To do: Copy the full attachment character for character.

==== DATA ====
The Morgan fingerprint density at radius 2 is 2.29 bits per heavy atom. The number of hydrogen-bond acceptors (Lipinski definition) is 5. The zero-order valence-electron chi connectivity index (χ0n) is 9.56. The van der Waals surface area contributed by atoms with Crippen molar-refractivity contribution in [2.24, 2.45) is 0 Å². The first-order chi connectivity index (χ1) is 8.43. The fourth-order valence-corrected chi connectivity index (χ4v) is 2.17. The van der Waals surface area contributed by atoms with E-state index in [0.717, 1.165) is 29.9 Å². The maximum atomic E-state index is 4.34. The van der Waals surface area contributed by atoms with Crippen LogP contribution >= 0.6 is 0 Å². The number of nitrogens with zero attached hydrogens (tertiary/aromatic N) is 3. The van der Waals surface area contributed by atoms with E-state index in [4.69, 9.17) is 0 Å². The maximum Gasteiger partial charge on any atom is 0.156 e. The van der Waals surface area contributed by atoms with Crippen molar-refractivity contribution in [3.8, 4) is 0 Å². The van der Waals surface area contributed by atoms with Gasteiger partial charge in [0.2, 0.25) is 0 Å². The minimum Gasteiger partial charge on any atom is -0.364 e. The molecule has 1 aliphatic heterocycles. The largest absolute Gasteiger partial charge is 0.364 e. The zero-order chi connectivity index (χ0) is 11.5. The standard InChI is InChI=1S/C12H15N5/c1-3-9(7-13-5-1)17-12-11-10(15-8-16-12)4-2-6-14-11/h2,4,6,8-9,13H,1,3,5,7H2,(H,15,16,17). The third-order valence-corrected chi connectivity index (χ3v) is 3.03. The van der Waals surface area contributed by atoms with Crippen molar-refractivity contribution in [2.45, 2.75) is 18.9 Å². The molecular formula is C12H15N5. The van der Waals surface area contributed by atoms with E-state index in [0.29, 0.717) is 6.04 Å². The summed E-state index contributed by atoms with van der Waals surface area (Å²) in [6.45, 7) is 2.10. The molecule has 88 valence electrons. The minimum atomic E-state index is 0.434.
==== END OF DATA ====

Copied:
The Morgan fingerprint density at radius 2 is 2.29 bits per heavy atom. The number of hydrogen-bond acceptors (Lipinski definition) is 5. The zero-order valence-electron chi connectivity index (χ0n) is 9.56. The van der Waals surface area contributed by atoms with Crippen molar-refractivity contribution in [2.24, 2.45) is 0 Å². The first-order chi connectivity index (χ1) is 8.43. The fourth-order valence-corrected chi connectivity index (χ4v) is 2.17. The van der Waals surface area contributed by atoms with E-state index in [0.717, 1.165) is 29.9 Å². The maximum atomic E-state index is 4.34. The van der Waals surface area contributed by atoms with Crippen LogP contribution >= 0.6 is 0 Å². The number of nitrogens with zero attached hydrogens (tertiary/aromatic N) is 3. The van der Waals surface area contributed by atoms with E-state index in [4.69, 9.17) is 0 Å². The maximum Gasteiger partial charge on any atom is 0.156 e. The van der Waals surface area contributed by atoms with Crippen molar-refractivity contribution in [3.8, 4) is 0 Å². The van der Waals surface area contributed by atoms with Gasteiger partial charge in [0.2, 0.25) is 0 Å². The minimum Gasteiger partial charge on any atom is -0.364 e. The molecule has 1 aliphatic heterocycles. The largest absolute Gasteiger partial charge is 0.364 e. The zero-order chi connectivity index (χ0) is 11.5. The standard InChI is InChI=1S/C12H15N5/c1-3-9(7-13-5-1)17-12-11-10(15-8-16-12)4-2-6-14-11/h2,4,6,8-9,13H,1,3,5,7H2,(H,15,16,17). The third-order valence-corrected chi connectivity index (χ3v) is 3.03. The van der Waals surface area contributed by atoms with Crippen molar-refractivity contribution in [2.45, 2.75) is 18.9 Å². The molecular formula is C12H15N5. The van der Waals surface area contributed by atoms with E-state index in [0.29, 0.717) is 6.04 Å². The summed E-state index contributed by atoms with van der Waals surface area (Å²) in [6.45, 7) is 2.10. The molecule has 88 valence electrons. The minimum atomic E-state index is 0.434.